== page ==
“The intention is to do a professional job of bringing the gleam back to this living heritage site and some of its antiquities while providing our traditional artists with a life of dignity,” Shriji Arvind Singh tells me over cocktails on his private terrace later that evening. “The initiative’s going to cost energy, money and time – it might, for all we know, take a generation or more. And it’s going to cost a lot more than we have today, which means it’s going to cost me a lot of energy in fund-raising!” says the 76th “custodian” of the House of Mewar. Those who know him are inclined to believe that he will pull it off, not for nothing is he known as the “king of hoteliers” in India and the driving force behind Udaipur becoming an alluring holiday destination in the world.
The Getty Foundation awarded the MMCF an initial project-planning grant of US $75,000 in 2005 and a second grant of the same sum in August 2008 to draw up a master conservation plan and to carry out emergency repairs. The principal coordinator of the project is Dr Shikha Jain, director of the Gurgaon-based NGO, Dronah, and co-convenor of the Haryana chapter of INTACH. According to Arvind Singh, the MMCF is expected to chip in with a matching sum to expedite the works. He and his team hope for the continued support of the Getty Foundation, and that other heritage-minded organizations in India and outside will also chip in to strengthen their endeavour.
“The Getty grant specifies that work be carried out in accordance with international cultural resource management guidelines so as to ensure the long-term preservation of this national historic landmark,” says Shikha Jain. “The long-term goal is to synthesize information on the history and conservation needs of the City Palace complex as it adapts to the impact of tourism in the 21st century. The National Museum Institute, Birla Institute of Technology, IIT-Roorkee, TVG school of Habitat Studies and INTACH will collaborate with the MMCF on various projects, facilitating restoration activities.”
The team is using the best of technology. For instance, they got experts from IIT, Rourkee, to conduct photogrammetry of the entire precinct. This was done to create perfectly accurate measured drawings. Photogrammetry is brand new in India.
Jain is of the opinion that “the City Palace project can be viewed as a model for India, where there is little professional conservation planning even for major national monuments.” She says that their team is in the process of fine-tuning the master conservation plan (which includes a risk management and interpretation plan) even as it is carrying out physical restoration works in the complex.
“We have recently completed restoring the Nagarkhana ki Chhatri (where the Nagara drum would be beaten to announce the approach of the king), one of the two towers at the main gate, at a cost of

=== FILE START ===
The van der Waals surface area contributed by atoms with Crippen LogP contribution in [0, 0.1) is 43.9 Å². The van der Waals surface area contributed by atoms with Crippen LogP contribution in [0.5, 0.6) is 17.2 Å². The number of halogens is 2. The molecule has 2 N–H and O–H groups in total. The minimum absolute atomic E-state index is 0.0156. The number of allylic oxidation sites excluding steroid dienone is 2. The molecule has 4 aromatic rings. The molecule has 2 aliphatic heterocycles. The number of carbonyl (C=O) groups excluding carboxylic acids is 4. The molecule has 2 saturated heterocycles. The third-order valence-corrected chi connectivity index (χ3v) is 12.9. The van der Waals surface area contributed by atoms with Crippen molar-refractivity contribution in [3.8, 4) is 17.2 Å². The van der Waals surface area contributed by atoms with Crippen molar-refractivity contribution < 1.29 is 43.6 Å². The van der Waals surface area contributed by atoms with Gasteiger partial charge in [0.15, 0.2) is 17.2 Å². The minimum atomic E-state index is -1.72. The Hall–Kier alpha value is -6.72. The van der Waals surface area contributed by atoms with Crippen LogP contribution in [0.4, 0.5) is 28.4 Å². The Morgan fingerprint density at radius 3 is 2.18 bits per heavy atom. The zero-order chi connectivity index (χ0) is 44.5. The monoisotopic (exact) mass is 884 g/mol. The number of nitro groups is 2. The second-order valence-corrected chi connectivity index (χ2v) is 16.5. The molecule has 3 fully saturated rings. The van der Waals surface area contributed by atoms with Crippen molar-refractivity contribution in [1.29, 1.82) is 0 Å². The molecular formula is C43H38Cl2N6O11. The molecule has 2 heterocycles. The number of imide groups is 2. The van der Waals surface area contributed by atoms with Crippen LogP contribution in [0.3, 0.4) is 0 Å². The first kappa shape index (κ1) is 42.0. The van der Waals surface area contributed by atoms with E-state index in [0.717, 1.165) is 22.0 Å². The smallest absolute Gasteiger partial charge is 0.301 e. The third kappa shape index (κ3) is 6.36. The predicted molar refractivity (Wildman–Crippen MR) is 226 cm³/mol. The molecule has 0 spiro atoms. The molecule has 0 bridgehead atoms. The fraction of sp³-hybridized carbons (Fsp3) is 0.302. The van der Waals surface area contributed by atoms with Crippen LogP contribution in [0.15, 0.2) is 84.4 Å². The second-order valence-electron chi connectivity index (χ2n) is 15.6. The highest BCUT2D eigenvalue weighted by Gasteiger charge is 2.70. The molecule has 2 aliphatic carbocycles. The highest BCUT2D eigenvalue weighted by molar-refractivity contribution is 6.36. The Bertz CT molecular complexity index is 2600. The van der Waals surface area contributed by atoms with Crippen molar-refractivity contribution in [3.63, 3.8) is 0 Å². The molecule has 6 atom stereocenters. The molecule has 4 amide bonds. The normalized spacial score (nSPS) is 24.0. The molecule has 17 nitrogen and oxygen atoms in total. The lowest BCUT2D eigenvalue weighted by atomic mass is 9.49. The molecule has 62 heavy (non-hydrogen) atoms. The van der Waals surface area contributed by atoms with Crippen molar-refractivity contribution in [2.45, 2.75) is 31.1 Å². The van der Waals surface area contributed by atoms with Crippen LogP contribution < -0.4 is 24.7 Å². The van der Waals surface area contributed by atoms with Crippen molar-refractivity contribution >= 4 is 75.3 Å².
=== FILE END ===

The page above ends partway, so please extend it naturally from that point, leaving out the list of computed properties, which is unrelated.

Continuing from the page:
र 7 lakh. The restoration of the Ghadial ki Chhatri, the other tower, is approaching completion,” say Mayank Gupta and INTACH conservation engineer Arvind Mathur, both of whom are members of the supervisory team.
By mid-2009, the lakeside palace façade and the (side) walls that have been damaged by water seepage over the decades will be repaired and terraces waterproofed. “We will also begin to restore some of the murals, wall paintings and glasswork in the Chitranki Burj,” adds Jain. “We will also hold a series of workshops for local artisans, in which master craftsmen and university-trained conservation experts will take part.”
Restoration of some of the museum’s art works is an important aspect of the project. The museum, which registers a footfall of 650,000 tourists each year, is home to paintings, pictures and armoury belonging to the Sisodia Rajput royals.
Another aspect of the restoration is systematic cataloguing. About 4,000 photographs and 200 paintings have been catalogued so far. Digitalisation of a collection of “Bahidas” from the 17th and 18th centuries has also been completed. These frail, parchment documents, a record of the maharana’s day, are now accessible to researchers and scholars. These documents, which were written daily in Mewari by a scribe, provide an insight into life at the time.
The museum is also being expanded to include a photography gallery. “We are privileged to have a trove of art treasures and would like to make ours one of the best museums in the country,” says Shriji’s son Lakshyaraj Singh Mewar. “There are museum experiences and museum experiences, but there’s nothing quite like looking at Mewari paintings and objet d’art in a true-blue Mewari setting, is there?”
More power to Mewar’s elbow.